More important, perhaps, is that many of us now tend to look on-line for help. I have some good reference books, but almost all are "field guides", and only show one picture of the typical appearance(with perhaps a couple of insets of certain diagnostic features). Many organisms are quite variable, and a quick trawl of the Internet can show you the variety that can be found. Internet sources are also more easily updated, of course.
The down-side of on-line sources is that they can be unreliable, and are also prone to the vagaries of some search engines. You can also get a bit of a shock if you use any search term that has a sexual connotation (and I never cease to be amazed by how many words do!)
But I certainly find on-line sources at least as useful as my reference books, so I think you'd have to cater for them, too.

farkonsdowgeo's picture

Subjec

Очень интересно почитать, жду продолжения.

miked's picture

Очень интересно почитать, жду

Очень интересно почитать, жду продолжения does this mean "very interesting to read and looking for continuation"?
If possible could you write in English for the moment, we may have versions of ispot with auto translation into whatever language you want or the main pages manually translated into specific languages later, its on the very long list of things we would like to do with the site.

anonymous spotter's picture

Concise British Flora in Colour

This isn't totally connected to your question, but it's probably the best place to put the info.

There is a second hand copy of "The Concise British Flora in Colour" (1969) by W.Keble Martin in the Amnesty bookshop in Brighton (near but not in the Gardening section). It's been there for ages (There were two but I nabbed the other one).

(I hope that I'm not doing anything commercial by mentioning the shop)

miked's picture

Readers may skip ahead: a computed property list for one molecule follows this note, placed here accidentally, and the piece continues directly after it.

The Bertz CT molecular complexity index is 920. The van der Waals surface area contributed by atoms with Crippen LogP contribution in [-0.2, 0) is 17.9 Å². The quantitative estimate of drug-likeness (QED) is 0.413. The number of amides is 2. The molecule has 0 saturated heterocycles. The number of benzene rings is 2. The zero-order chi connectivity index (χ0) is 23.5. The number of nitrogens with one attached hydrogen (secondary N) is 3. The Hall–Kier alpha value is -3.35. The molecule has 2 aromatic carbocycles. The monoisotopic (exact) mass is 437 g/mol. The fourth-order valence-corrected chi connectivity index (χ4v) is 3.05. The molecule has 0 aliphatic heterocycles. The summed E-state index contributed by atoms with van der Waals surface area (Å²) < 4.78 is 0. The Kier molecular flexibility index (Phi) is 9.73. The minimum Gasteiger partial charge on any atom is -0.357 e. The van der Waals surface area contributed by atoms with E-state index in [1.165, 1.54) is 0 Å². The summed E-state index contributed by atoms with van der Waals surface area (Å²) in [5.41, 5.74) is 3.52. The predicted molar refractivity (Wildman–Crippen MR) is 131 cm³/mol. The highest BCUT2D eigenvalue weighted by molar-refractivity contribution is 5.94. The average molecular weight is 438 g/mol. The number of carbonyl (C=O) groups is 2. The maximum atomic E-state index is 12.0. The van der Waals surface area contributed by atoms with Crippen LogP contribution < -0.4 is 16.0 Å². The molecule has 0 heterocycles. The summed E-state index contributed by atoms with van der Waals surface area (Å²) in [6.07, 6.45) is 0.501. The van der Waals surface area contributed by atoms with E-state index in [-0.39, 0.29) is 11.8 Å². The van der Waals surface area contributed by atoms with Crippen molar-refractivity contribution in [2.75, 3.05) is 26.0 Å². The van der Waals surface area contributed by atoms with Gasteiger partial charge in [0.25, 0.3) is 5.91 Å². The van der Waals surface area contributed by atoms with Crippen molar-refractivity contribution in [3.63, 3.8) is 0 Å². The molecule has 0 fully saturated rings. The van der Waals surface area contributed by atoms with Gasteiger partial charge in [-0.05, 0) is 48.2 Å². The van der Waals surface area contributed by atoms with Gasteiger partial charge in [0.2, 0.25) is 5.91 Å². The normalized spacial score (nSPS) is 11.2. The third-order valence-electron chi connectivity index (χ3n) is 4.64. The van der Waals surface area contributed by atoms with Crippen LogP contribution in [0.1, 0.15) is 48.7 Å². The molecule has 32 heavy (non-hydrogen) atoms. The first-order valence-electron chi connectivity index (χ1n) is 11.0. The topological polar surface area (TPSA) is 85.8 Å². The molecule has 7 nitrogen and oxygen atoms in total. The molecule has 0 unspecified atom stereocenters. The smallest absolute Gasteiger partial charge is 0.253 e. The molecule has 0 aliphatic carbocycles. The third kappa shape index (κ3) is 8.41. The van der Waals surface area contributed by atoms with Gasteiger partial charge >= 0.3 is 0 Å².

what do you think of that

what do you think of that flora? from dim distant memories of trying to use it there was quite a bit of 'getting use to' involved in looking at the pictures then actual plants and reading the limited descriptions. The Blamey floras rather took over when it came to illustration (and much more pocketable) and now there are a range of different illustrated ones by a variety of authors.

anonymous spotter's picture

I like it

I've got four books which complement each other (If this is too commercial, you can delete it!)

The Wild Flower Key has excellent descriptions and although it doesn't have 'extra info' pictures (eg fruits) for every plant, the ones it has are extremely good. It's also nice and compact for taking out.

Wild Flowers of Britain & Northern Europe generally has excellent pictures and a lot more plants.

Grasses has very detailed descriptions, and pictures of 'grass parts', although it can be a bit hard for beginners to use.

And then we come to the Concise British Flora. The pictures are of the whole plant rather than parts, but (for me) are generally very true to real life and include grasses, rushes and sedges, and a few other extra plants that aren't in the other books. It's true that there are lots of pictures on the same page, but this is actually very good for comparing.

Basically, I look through the Concise British Flora first to get an idea of what flower or grass it might be, then I use the other books to help narrow it down to one specific plant.

There's a recommended books bit on the BSBI website: www.botanicalkeys.co.uk/flora/content/bookshop.htm